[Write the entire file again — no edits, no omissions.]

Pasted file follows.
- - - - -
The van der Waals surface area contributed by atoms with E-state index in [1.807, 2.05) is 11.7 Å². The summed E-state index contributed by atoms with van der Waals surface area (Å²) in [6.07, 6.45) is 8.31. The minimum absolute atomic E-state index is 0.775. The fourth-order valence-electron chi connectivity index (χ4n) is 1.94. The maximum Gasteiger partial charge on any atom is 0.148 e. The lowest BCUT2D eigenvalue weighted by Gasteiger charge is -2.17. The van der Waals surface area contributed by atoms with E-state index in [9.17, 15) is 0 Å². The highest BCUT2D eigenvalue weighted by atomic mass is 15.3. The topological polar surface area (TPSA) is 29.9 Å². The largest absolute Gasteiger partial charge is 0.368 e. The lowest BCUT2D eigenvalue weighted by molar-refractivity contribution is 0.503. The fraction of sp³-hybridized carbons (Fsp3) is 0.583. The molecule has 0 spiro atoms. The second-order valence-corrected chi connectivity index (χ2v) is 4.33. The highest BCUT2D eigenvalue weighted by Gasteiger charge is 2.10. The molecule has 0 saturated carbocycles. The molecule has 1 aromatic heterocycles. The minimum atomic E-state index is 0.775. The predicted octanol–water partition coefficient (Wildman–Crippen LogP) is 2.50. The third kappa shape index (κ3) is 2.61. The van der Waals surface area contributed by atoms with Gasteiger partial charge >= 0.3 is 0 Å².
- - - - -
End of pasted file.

The van der Waals surface area contributed by atoms with E-state index in [1.807, 2.05) is 11.7 Å². The summed E-state index contributed by atoms with van der Waals surface area (Å²) in [6.07, 6.45) is 8.31. The minimum absolute atomic E-state index is 0.775. The fourth-order valence-electron chi connectivity index (χ4n) is 1.94. The maximum Gasteiger partial charge on any atom is 0.148 e. The lowest BCUT2D eigenvalue weighted by Gasteiger charge is -2.17. The van der Waals surface area contributed by atoms with E-state index in [9.17, 15) is 0 Å². The highest BCUT2D eigenvalue weighted by atomic mass is 15.3. The topological polar surface area (TPSA) is 29.9 Å². The largest absolute Gasteiger partial charge is 0.368 e. The lowest BCUT2D eigenvalue weighted by molar-refractivity contribution is 0.503. The fraction of sp³-hybridized carbons (Fsp3) is 0.583. The molecule has 0 spiro atoms. The second-order valence-corrected chi connectivity index (χ2v) is 4.33. The highest BCUT2D eigenvalue weighted by Gasteiger charge is 2.10. The molecule has 0 saturated carbocycles. The molecule has 1 aromatic heterocycles. The minimum atomic E-state index is 0.775. The predicted octanol–water partition coefficient (Wildman–Crippen LogP) is 2.50. The third kappa shape index (κ3) is 2.61. The van der Waals surface area contributed by atoms with Gasteiger partial charge >= 0.3 is 0 Å².